Designed by Herzog and de Meuron, the Switch House is an impressive and imposing building, with raw concrete walls, sweeping staircases and large, bright galleries with exposed ceilings. An open terrace on the top floor offers a panoramic view of London.

On the building’s fourth floor is Living Cities – a collection of artworks which looks at artist responses to urban environments, from a model of an Algerian town made out of couscous by Kader Attia to Marwan Rechmaoui’s intricate rubber map of Beirut.

Living Cities houses one of two new installations created by Labs at Framestore as part of Bloomberg Connects, a partnership between Bloomberg and Tate Modern which funds digital visitor experiences in the gallery. Titled Explore Artists’ Cities, it looks at the relationship between artists and their home cities via a series of short films – in one, Ai Wei discusses life in Beijing in one, while in another, Sheela Gowda reflects on Bangalore. (Only two films have been created so far but more will be added throughout the year and films will also be made available online. Work by both Ai Wei Wei and Gowda is currently on display in Tate Modern and new films will coincide with exhibitions and events).

Films are played out in a small room on a dual-screen display and each one lasts around five minutes. A large map graphic fills the floor of the installation room, which spins around and hones in on the relevant location before each film is played. The graphic is made up of around five hundred thousand squares which Framestore says are rendered in real time.

Explore Artists’ Cities (above and top). Image courtesy of Framestore
Explore Artists’ Cities at Tate Modern

Susan Doyon, head of content (Bloomberg & Special Projects) at Tate Modern says the installation aims to connect visitors with artists in a new way. “Tate has a long running partnership through Bloomberg Connects called Tate Shots where we’re visiting artists and putting out films pretty much every week,” she explains. “There are a lot of artists on display for the first time in this new building that we’ve never got to meet or interview before so it was a chance to go see someone like Sheela Gowda in Bangalore in her space,” she says. “Some of the works [in the Tate] are challenging to a broad audience and we feel that we need to try to provide as much chance for them to understand them as much as possible.”

A second installation on the floor below, titled Explore Performance, looks at three different aspects of performance art – the body, choreography and moving image. Each aspect is explored through a mix of audio, video, text and images from Tate Modern’s archives, which are projected on to the walls of a small gallery space. Projections are triggered by standing under spotlights in the space and footage is generated at random in real time, meaning no two visitors are likely to have exactly the same experience. Directional audio is used to focus sound towards visitors standing in front of the display, while ultra short throw projectors stop passing visitors from casting a shadow over footage while walking around the room.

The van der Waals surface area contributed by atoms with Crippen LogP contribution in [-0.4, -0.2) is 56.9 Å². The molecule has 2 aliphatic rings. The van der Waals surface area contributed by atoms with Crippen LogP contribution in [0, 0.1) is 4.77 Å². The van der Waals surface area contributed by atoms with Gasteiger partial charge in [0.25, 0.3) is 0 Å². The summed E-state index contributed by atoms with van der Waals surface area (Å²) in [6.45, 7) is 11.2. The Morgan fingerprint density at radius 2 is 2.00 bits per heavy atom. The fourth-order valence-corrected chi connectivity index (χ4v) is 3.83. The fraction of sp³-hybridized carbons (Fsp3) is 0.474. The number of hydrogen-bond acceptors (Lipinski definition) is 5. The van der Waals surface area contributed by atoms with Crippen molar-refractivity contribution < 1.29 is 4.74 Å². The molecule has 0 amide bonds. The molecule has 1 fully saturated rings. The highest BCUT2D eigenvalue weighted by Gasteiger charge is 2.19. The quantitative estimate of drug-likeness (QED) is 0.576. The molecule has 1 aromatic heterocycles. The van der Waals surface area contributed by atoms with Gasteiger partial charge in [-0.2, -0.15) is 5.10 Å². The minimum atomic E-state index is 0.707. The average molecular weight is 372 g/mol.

Explore Performance at Tate Modern
Explore Performance at Tate Modern

Framestore had to create custom hardware and software to produce the installation, which sits alongside a collection of pieces exploring the artist’s role as performer or choreographer, including Helio Oiticica’s Tropicialia 1966-7 and Suzanne Lacy’s The Crystal Quilt. Doyon says the aim was to create an experience triggered by visitors, mimicking the role of the audience in performance art – but there are seating spaces for those who prefer a more passive experience.

“We challenged ourselves to do something where the visitor has to be a bit more active, like the theme of this entire floor – and also it’s quite challenging material, so it’s good for people to have to try and interact and figure out how the room works a little bit,” she says. “We’re going to be tweaking that I think for a few weeks yet, trying to see how people react in user testing, what clues they need to trigger content and realise that if they move away it stops, because we want it to be quite a playful room.”